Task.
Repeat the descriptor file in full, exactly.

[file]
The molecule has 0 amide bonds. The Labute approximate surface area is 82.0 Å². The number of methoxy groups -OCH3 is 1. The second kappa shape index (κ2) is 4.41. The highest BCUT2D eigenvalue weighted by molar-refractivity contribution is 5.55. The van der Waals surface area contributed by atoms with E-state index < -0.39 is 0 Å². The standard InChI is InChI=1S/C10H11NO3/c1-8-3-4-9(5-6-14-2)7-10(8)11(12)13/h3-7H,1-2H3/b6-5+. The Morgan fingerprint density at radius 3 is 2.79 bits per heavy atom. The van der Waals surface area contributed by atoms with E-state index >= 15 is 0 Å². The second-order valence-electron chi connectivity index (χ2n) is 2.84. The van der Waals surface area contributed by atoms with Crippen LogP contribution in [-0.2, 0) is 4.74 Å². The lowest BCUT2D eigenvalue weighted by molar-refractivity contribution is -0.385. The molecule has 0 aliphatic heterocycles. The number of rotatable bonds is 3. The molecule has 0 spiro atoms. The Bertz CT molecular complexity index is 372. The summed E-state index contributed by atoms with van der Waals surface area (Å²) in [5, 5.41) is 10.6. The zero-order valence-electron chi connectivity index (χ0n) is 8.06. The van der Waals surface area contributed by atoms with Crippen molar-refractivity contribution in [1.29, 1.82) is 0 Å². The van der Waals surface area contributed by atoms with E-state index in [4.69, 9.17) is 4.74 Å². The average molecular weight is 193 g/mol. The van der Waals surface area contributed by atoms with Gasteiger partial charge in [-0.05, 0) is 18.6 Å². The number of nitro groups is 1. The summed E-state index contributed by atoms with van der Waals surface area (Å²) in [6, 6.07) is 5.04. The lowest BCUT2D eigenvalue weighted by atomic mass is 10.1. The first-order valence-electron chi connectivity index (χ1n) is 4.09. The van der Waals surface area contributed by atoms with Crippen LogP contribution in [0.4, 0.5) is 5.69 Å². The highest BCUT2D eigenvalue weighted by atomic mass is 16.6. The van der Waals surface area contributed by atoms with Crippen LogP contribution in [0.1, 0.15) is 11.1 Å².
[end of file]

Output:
The molecule has 0 amide bonds. The Labute approximate surface area is 82.0 Å². The number of methoxy groups -OCH3 is 1. The second kappa shape index (κ2) is 4.41. The highest BCUT2D eigenvalue weighted by molar-refractivity contribution is 5.55. The van der Waals surface area contributed by atoms with E-state index < -0.39 is 0 Å². The standard InChI is InChI=1S/C10H11NO3/c1-8-3-4-9(5-6-14-2)7-10(8)11(12)13/h3-7H,1-2H3/b6-5+. The Morgan fingerprint density at radius 3 is 2.79 bits per heavy atom. The van der Waals surface area contributed by atoms with E-state index >= 15 is 0 Å². The second-order valence-electron chi connectivity index (χ2n) is 2.84. The van der Waals surface area contributed by atoms with Crippen LogP contribution in [-0.2, 0) is 4.74 Å². The lowest BCUT2D eigenvalue weighted by molar-refractivity contribution is -0.385. The molecule has 0 aliphatic heterocycles. The number of rotatable bonds is 3. The molecule has 0 spiro atoms. The Bertz CT molecular complexity index is 372. The summed E-state index contributed by atoms with van der Waals surface area (Å²) in [5, 5.41) is 10.6. The zero-order valence-electron chi connectivity index (χ0n) is 8.06. The van der Waals surface area contributed by atoms with Crippen molar-refractivity contribution in [1.29, 1.82) is 0 Å². The van der Waals surface area contributed by atoms with E-state index in [4.69, 9.17) is 4.74 Å². The average molecular weight is 193 g/mol. The van der Waals surface area contributed by atoms with Gasteiger partial charge in [-0.05, 0) is 18.6 Å². The number of nitro groups is 1. The summed E-state index contributed by atoms with van der Waals surface area (Å²) in [6, 6.07) is 5.04. The lowest BCUT2D eigenvalue weighted by atomic mass is 10.1. The first-order valence-electron chi connectivity index (χ1n) is 4.09. The van der Waals surface area contributed by atoms with Crippen LogP contribution in [0.4, 0.5) is 5.69 Å². The highest BCUT2D eigenvalue weighted by atomic mass is 16.6. The van der Waals surface area contributed by atoms with Crippen LogP contribution in [0.1, 0.15) is 11.1 Å².